Hewlett-Packard Co. Monday is set to debut Opteron-based blade servers, the first of the major server vendors to roll out a blade based on Advanced Micro Devices Inc.'s 32-/64-bit chip.
The announcement comes about a year after HP, which had been moving toward an Intel-only line of servers since its acquisition of Compaq, announced that it was joining Sun Microsystems Inc. and IBM Corp. in supporting the hybrid processor. Along with the blade servers, HP on Monday also is expected to unveil its first Opteron-based workstation, as well as a 2U ProLiant server built on the chip.
AMD introduced Opteron in 2003, saying that the processor would give enterprise customers a smoother path to 64-bit computing since the chip can run both 32- and 64-bit applications. At that time, Intel and HP were banking on the 64-bit Itanium chip they had co-designed to become the industry standard for 64-bit computing. But the market was slow to take off for Itanium in large part because applications had to be rewritten for optimum performance on the chip.
Opteron, however, was quickly embraced and analysts say that helped propel Intel to introduce its own 32-/64-bit Xeon last year.
Also on Monday, Intel Corp. and AMD are expected to announce updates to their respective 32-/64-bit chips. The updated Opteron processors will run at 2.6 GHz and the HypterTransport link speeds will jump from 800 MHz to 1 GHz, AMD executives say. In addition, AMD is integrating its PowerNow! power management technology into all future chips.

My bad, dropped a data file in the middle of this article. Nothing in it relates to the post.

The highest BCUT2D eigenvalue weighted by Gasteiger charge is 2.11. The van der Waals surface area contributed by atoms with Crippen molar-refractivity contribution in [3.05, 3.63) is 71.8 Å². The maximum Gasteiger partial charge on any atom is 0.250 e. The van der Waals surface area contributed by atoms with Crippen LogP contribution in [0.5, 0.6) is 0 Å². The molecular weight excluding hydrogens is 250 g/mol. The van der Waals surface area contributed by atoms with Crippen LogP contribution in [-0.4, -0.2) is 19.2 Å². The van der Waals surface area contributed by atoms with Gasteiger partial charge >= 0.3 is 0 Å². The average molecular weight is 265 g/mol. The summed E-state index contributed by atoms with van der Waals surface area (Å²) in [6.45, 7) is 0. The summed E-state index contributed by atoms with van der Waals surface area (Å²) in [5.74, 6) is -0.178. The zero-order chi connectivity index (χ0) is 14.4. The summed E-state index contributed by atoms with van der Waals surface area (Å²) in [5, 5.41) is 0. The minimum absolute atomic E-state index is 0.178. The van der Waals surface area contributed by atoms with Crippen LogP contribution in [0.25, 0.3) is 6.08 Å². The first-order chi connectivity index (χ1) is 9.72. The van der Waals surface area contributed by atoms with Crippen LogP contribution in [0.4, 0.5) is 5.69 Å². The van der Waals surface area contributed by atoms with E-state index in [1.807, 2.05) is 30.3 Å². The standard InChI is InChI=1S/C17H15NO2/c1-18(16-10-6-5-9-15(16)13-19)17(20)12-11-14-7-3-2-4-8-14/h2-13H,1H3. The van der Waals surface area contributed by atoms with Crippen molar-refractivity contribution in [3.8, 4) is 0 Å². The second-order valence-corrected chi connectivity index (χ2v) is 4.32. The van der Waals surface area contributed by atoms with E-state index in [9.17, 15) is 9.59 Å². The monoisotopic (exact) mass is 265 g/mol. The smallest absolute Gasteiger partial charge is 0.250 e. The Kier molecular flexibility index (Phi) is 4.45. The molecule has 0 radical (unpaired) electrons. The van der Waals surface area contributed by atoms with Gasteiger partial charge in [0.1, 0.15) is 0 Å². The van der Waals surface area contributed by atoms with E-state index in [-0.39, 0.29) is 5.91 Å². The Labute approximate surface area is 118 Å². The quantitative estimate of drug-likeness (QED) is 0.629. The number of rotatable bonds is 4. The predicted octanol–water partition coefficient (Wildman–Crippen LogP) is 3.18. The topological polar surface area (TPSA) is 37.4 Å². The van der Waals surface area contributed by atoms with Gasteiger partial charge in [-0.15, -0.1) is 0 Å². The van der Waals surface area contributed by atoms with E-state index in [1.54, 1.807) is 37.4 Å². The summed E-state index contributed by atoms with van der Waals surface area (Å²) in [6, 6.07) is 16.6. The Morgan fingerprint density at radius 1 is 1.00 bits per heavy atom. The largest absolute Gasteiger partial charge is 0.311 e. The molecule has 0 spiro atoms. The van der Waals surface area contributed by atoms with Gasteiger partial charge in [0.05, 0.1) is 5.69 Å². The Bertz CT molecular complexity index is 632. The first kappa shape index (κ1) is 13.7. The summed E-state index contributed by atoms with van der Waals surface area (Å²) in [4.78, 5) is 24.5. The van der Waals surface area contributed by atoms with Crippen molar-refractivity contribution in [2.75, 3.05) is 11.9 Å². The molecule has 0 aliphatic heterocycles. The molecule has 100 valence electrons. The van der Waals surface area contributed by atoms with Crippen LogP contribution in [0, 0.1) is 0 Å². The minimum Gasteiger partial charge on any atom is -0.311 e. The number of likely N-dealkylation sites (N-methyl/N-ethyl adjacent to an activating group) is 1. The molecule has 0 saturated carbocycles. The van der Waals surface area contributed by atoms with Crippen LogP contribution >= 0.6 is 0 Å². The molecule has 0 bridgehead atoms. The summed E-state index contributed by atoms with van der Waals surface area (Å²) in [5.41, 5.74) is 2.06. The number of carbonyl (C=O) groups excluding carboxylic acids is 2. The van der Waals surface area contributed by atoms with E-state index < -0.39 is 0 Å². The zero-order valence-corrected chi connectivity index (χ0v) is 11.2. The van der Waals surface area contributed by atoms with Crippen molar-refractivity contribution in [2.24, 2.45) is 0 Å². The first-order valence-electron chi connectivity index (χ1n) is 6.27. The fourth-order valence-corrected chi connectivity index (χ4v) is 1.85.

As for Intel, it will announce a dual-processor Xeon codenamed Irwindale with 2M bytes of L2 cache. IBM says it will unveil five servers based on the new chip, which also includes Intel's Demand Based Switching power management technology that IBM says will complement its Calibrated Vectored Cooling feature, and Execute Disable bit (XD), which provides virus protection at the chip level.
IBM is updating its 226 and x236 tower servers and its x336 and x346 rackmount servers, as well as IBM BladeCenter HS20 blade server with the chip. It says systems will be available by the end of February.
The new Opteron systems from HP, meanwhile, are:
-- The ProLiant BL25p dual-processor blade, available with 2.6 GHz or 2.4 GHz Opteron processors, available at the end of March and priced starting at US$3,399.
-- The ProLiant BL35p dual-processor blade with the 2.4 GHz Opteron processor, also expected to begin shipping at the end of March. It is priced starting at $2,899.
-- The ProLiant DL385, a 2U, dual-processor system with 2.6 GHz or 2.4 GHz Opteron processors, is expected to be available at the end of March and will be priced starting at $2,899.
-- The HP xw9300 Workstation, available now and priced starting at $1,899.
HP also on Monday is expected announce that it will begin shipping new ProLiant Essentials management tools. The ProLiant Essentials Intelligent Network Pack enables servers to dynamically change their network path for improved performance and reliability and includes enhanced virus protection due to HP's new Virus Throttle technology.
In addition, the new HP Power Regulator enables users to monitor and control CPU power according to demands and the new HP Server Migration Pack is aimed at making it easier for users to migrate to virtual servers based on VMware or Microsoft Virtual Server.
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